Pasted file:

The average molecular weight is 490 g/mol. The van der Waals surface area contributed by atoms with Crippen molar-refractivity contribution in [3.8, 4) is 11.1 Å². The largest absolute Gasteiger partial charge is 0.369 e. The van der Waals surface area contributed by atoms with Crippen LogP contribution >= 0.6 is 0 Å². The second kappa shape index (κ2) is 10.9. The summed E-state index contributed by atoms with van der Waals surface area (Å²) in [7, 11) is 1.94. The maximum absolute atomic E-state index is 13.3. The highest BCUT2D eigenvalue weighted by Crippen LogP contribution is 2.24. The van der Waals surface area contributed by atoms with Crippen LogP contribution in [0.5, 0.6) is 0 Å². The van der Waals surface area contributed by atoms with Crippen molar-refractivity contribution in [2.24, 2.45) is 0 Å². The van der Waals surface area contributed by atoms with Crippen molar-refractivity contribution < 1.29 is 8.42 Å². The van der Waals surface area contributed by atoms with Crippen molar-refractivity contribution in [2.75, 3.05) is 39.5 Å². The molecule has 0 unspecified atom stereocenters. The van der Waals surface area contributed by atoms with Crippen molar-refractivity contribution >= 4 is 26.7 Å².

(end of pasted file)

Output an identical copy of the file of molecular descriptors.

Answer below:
The average molecular weight is 490 g/mol. The van der Waals surface area contributed by atoms with Crippen molar-refractivity contribution in [3.8, 4) is 11.1 Å². The largest absolute Gasteiger partial charge is 0.369 e. The van der Waals surface area contributed by atoms with Crippen LogP contribution >= 0.6 is 0 Å². The second kappa shape index (κ2) is 10.9. The summed E-state index contributed by atoms with van der Waals surface area (Å²) in [7, 11) is 1.94. The maximum absolute atomic E-state index is 13.3. The highest BCUT2D eigenvalue weighted by Crippen LogP contribution is 2.24. The van der Waals surface area contributed by atoms with Crippen LogP contribution in [0.5, 0.6) is 0 Å². The van der Waals surface area contributed by atoms with Crippen molar-refractivity contribution in [2.24, 2.45) is 0 Å². The van der Waals surface area contributed by atoms with Crippen molar-refractivity contribution < 1.29 is 8.42 Å². The van der Waals surface area contributed by atoms with Crippen molar-refractivity contribution in [2.75, 3.05) is 39.5 Å². The molecule has 0 unspecified atom stereocenters. The van der Waals surface area contributed by atoms with Crippen molar-refractivity contribution >= 4 is 26.7 Å².